Manicures and pedicures have become a common luxury among Americans. Not just for women either; it isn’t surprising to see a male having his feet pampered at the local nail salon. It’s a treat available even to those on a budget, as it’s easy to create your own makeshift spa in the comfort of your own home and create amazing manicures and pedicures. However, if you plan to head out to your favorite salon or spa for your next manicure and pedicure, there are a few things you should be aware of before dipping your feet into the pedicure whirlpool.
First and foremost, it’s a fact that not all nail salons and spas are created equal. They may look the same on the inside or outside, have employees with the same salary, and charge the same prices, but there are major differences. Think of the restaurants in your town – at least one of them probably has (or has had) a failing health inspection score that you’re blissfully unaware of as you scarf down that plate of spaghetti you’ve eaten many times before. Well, the same holds true with nails salons and spas. You won’t catch salmonella or see a health inspection score posted when you walk in, but there are standards that these places must hold up in order to safely serve their clients.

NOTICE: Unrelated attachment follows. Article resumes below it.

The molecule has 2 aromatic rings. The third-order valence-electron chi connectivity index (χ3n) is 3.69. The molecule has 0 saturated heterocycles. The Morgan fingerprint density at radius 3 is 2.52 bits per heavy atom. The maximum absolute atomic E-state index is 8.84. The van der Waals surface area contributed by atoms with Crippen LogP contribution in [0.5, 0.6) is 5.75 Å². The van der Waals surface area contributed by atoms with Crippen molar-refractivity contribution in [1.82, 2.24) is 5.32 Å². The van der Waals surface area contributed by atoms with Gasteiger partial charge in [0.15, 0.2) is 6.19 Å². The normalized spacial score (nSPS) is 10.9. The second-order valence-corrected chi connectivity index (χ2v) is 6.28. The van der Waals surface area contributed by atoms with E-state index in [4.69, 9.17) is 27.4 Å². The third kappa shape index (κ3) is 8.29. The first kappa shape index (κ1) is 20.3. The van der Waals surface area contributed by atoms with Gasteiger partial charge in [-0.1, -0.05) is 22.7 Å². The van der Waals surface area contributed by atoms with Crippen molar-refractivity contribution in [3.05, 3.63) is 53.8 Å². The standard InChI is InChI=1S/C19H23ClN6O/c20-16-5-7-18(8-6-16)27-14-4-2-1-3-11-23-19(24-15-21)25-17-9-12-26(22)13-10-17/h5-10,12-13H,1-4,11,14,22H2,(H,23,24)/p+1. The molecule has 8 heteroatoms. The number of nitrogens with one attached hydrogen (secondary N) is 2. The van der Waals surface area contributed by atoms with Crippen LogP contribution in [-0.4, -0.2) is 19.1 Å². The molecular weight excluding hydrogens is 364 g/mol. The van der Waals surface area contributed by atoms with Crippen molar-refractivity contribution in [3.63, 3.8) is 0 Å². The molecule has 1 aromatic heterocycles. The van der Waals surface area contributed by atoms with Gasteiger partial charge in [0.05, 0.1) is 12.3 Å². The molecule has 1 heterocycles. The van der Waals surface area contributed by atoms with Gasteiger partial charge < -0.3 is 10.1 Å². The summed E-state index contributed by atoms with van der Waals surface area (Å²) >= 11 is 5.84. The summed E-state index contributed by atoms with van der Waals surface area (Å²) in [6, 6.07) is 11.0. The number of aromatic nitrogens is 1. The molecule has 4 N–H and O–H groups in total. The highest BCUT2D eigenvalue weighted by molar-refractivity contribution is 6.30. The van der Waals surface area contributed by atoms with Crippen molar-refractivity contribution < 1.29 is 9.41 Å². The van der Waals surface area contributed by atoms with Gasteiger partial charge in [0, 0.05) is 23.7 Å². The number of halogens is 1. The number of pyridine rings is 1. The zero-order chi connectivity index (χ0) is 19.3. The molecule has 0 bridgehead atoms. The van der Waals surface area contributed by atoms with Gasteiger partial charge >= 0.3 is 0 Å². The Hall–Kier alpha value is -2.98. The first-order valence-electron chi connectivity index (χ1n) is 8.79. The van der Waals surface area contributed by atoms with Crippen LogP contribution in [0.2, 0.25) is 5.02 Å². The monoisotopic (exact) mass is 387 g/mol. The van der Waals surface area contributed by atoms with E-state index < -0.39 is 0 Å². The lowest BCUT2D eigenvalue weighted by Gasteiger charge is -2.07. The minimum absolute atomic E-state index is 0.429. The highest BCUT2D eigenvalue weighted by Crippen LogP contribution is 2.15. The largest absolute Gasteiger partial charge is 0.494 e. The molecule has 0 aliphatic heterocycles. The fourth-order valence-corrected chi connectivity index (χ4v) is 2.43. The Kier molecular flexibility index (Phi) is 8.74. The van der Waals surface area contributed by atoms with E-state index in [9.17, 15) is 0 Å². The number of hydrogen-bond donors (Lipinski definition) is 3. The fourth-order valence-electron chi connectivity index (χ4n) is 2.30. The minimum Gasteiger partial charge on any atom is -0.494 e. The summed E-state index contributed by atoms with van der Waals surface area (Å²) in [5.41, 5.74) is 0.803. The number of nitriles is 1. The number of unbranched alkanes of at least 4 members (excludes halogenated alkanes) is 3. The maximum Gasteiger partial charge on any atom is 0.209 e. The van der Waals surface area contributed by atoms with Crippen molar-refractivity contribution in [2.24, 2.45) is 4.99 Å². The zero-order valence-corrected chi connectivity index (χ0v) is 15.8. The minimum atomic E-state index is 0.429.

When going to a salon for a manicure or pedicure, be observant of the staff and your surroundings. After the completion of a pedicure, make sure the foot bath was drained and thoroughly cleaned using an anti-bacterial solution. Watch the employee to ensure that the bath was not just effortlessly wiped down, but scrubbed with a brush and cleaner. As luxurious and comforting as those warm foot baths may seem, they are an ideal residence for many types of bacteria when not cleaned properly. Not only do these footbaths harbor such infectious bacteria, but they also contain hair and skin pieces from previous clients. One reputable salon in California was shut down when women began experiencing large, painful boils on their legs after receiving a pedicure. This was found to be due to improper sanitation of the footbaths. With manicures, the instruments used (tweezers, nail files, cuticle sticks, etc.) should be soaked in a sanitizer to prevent the spread of germs from one client to the next. If a client is nicked during a manicure, it provides an entry for harmful bacteria and can be very dangerous if the salon fails to properly sanitize their equipment.
In addition to thoroughly cleaning their tools, manicurists should also ensure their workstation is properly cleaned between clients. This means that clean paper towels and a cleaning solution (such as Lysol or Clorox) should be used to wipe down the work area to prevent the spread of germs and bacteria.
Before you go get your next manicure or pedicure, there are some tips to follow to protect yourself. Ask around about the salon or spa you plan to visit and see if there any complaints about the service. Once you’re there, ask to see the manicurist’s license and look for disinfectant containers – be sure the solution is fresh and not old. It’s perfectly acceptable to bring your own manicure tools, just to stay on the safe side.